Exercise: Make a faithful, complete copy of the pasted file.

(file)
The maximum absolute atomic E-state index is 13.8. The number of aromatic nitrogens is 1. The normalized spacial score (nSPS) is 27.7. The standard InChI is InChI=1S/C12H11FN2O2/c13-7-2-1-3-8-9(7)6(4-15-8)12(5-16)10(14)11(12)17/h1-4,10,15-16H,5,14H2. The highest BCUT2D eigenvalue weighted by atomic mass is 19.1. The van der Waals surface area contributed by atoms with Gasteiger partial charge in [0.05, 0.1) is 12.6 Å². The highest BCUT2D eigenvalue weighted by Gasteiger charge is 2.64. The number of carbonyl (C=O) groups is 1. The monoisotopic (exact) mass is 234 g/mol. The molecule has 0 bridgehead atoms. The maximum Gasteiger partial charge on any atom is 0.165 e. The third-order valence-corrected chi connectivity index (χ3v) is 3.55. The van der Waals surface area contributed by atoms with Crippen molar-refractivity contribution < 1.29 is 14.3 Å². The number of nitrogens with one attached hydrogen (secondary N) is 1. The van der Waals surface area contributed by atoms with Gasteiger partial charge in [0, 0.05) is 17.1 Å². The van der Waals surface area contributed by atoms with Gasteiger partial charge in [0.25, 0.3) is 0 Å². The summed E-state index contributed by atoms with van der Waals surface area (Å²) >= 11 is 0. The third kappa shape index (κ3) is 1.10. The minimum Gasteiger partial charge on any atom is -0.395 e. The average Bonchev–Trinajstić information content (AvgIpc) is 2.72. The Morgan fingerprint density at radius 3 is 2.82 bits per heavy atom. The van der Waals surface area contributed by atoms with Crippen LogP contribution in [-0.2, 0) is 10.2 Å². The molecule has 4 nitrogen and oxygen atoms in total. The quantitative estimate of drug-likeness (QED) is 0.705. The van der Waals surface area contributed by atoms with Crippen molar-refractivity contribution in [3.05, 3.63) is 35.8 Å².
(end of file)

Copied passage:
The maximum absolute atomic E-state index is 13.8. The number of aromatic nitrogens is 1. The normalized spacial score (nSPS) is 27.7. The standard InChI is InChI=1S/C12H11FN2O2/c13-7-2-1-3-8-9(7)6(4-15-8)12(5-16)10(14)11(12)17/h1-4,10,15-16H,5,14H2. The highest BCUT2D eigenvalue weighted by atomic mass is 19.1. The van der Waals surface area contributed by atoms with Gasteiger partial charge in [0.05, 0.1) is 12.6 Å². The highest BCUT2D eigenvalue weighted by Gasteiger charge is 2.64. The number of carbonyl (C=O) groups is 1. The monoisotopic (exact) mass is 234 g/mol. The molecule has 0 bridgehead atoms. The maximum Gasteiger partial charge on any atom is 0.165 e. The third-order valence-corrected chi connectivity index (χ3v) is 3.55. The van der Waals surface area contributed by atoms with Crippen molar-refractivity contribution < 1.29 is 14.3 Å². The number of nitrogens with one attached hydrogen (secondary N) is 1. The van der Waals surface area contributed by atoms with Gasteiger partial charge in [0, 0.05) is 17.1 Å². The van der Waals surface area contributed by atoms with Gasteiger partial charge in [0.25, 0.3) is 0 Å². The summed E-state index contributed by atoms with van der Waals surface area (Å²) >= 11 is 0. The third kappa shape index (κ3) is 1.10. The minimum Gasteiger partial charge on any atom is -0.395 e. The average Bonchev–Trinajstić information content (AvgIpc) is 2.72. The Morgan fingerprint density at radius 3 is 2.82 bits per heavy atom. The van der Waals surface area contributed by atoms with Crippen LogP contribution in [-0.2, 0) is 10.2 Å². The molecule has 4 nitrogen and oxygen atoms in total. The quantitative estimate of drug-likeness (QED) is 0.705. The van der Waals surface area contributed by atoms with Crippen molar-refractivity contribution in [3.05, 3.63) is 35.8 Å².